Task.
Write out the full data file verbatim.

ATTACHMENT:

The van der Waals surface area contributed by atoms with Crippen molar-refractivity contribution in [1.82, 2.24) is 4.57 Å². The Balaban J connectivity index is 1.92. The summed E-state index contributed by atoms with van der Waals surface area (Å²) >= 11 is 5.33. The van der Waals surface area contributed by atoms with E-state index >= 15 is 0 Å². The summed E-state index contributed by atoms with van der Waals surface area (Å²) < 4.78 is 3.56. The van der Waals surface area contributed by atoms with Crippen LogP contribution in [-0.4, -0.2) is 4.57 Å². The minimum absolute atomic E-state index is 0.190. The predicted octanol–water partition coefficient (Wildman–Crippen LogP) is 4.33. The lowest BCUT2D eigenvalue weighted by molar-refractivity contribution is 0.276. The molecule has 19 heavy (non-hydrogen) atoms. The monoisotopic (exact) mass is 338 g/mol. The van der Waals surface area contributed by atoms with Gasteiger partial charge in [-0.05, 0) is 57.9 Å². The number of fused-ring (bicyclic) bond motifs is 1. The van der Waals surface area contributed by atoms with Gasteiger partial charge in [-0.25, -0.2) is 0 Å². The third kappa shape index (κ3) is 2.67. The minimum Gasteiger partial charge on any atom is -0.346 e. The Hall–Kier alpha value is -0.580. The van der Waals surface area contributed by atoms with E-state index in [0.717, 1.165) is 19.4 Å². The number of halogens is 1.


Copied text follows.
The van der Waals surface area contributed by atoms with Crippen molar-refractivity contribution in [1.82, 2.24) is 4.57 Å². The Balaban J connectivity index is 1.92. The summed E-state index contributed by atoms with van der Waals surface area (Å²) >= 11 is 5.33. The van der Waals surface area contributed by atoms with E-state index >= 15 is 0 Å². The summed E-state index contributed by atoms with van der Waals surface area (Å²) < 4.78 is 3.56. The van der Waals surface area contributed by atoms with Crippen LogP contribution in [-0.4, -0.2) is 4.57 Å². The minimum absolute atomic E-state index is 0.190. The predicted octanol–water partition coefficient (Wildman–Crippen LogP) is 4.33. The lowest BCUT2D eigenvalue weighted by molar-refractivity contribution is 0.276. The molecule has 19 heavy (non-hydrogen) atoms. The monoisotopic (exact) mass is 338 g/mol. The van der Waals surface area contributed by atoms with Gasteiger partial charge in [-0.05, 0) is 57.9 Å². The number of fused-ring (bicyclic) bond motifs is 1. The van der Waals surface area contributed by atoms with Gasteiger partial charge in [-0.25, -0.2) is 0 Å². The third kappa shape index (κ3) is 2.67. The minimum Gasteiger partial charge on any atom is -0.346 e. The Hall–Kier alpha value is -0.580. The van der Waals surface area contributed by atoms with E-state index in [0.717, 1.165) is 19.4 Å². The number of halogens is 1.